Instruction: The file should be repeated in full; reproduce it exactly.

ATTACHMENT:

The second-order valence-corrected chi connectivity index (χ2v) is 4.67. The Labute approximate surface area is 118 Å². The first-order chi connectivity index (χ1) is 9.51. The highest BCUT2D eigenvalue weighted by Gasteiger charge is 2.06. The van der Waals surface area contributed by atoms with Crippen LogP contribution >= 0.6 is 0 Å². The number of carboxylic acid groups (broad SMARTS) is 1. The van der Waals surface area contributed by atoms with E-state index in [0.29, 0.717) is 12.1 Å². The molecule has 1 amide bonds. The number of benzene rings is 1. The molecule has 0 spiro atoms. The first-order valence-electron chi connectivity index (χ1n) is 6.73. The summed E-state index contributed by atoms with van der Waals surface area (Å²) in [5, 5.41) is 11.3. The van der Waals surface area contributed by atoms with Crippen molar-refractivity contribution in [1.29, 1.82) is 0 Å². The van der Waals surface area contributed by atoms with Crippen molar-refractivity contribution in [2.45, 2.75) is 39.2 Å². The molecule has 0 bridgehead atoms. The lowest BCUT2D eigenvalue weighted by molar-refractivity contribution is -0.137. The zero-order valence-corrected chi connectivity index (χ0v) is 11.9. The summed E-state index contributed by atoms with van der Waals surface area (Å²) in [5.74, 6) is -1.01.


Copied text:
The second-order valence-corrected chi connectivity index (χ2v) is 4.67. The Labute approximate surface area is 118 Å². The first-order chi connectivity index (χ1) is 9.51. The highest BCUT2D eigenvalue weighted by Gasteiger charge is 2.06. The van der Waals surface area contributed by atoms with Crippen LogP contribution >= 0.6 is 0 Å². The number of carboxylic acid groups (broad SMARTS) is 1. The van der Waals surface area contributed by atoms with E-state index in [0.29, 0.717) is 12.1 Å². The molecule has 1 amide bonds. The number of benzene rings is 1. The molecule has 0 spiro atoms. The first-order valence-electron chi connectivity index (χ1n) is 6.73. The summed E-state index contributed by atoms with van der Waals surface area (Å²) in [5, 5.41) is 11.3. The van der Waals surface area contributed by atoms with Crippen molar-refractivity contribution in [1.29, 1.82) is 0 Å². The van der Waals surface area contributed by atoms with Crippen molar-refractivity contribution in [2.45, 2.75) is 39.2 Å². The molecule has 0 bridgehead atoms. The lowest BCUT2D eigenvalue weighted by molar-refractivity contribution is -0.137. The zero-order valence-corrected chi connectivity index (χ0v) is 11.9. The summed E-state index contributed by atoms with van der Waals surface area (Å²) in [5.74, 6) is -1.01.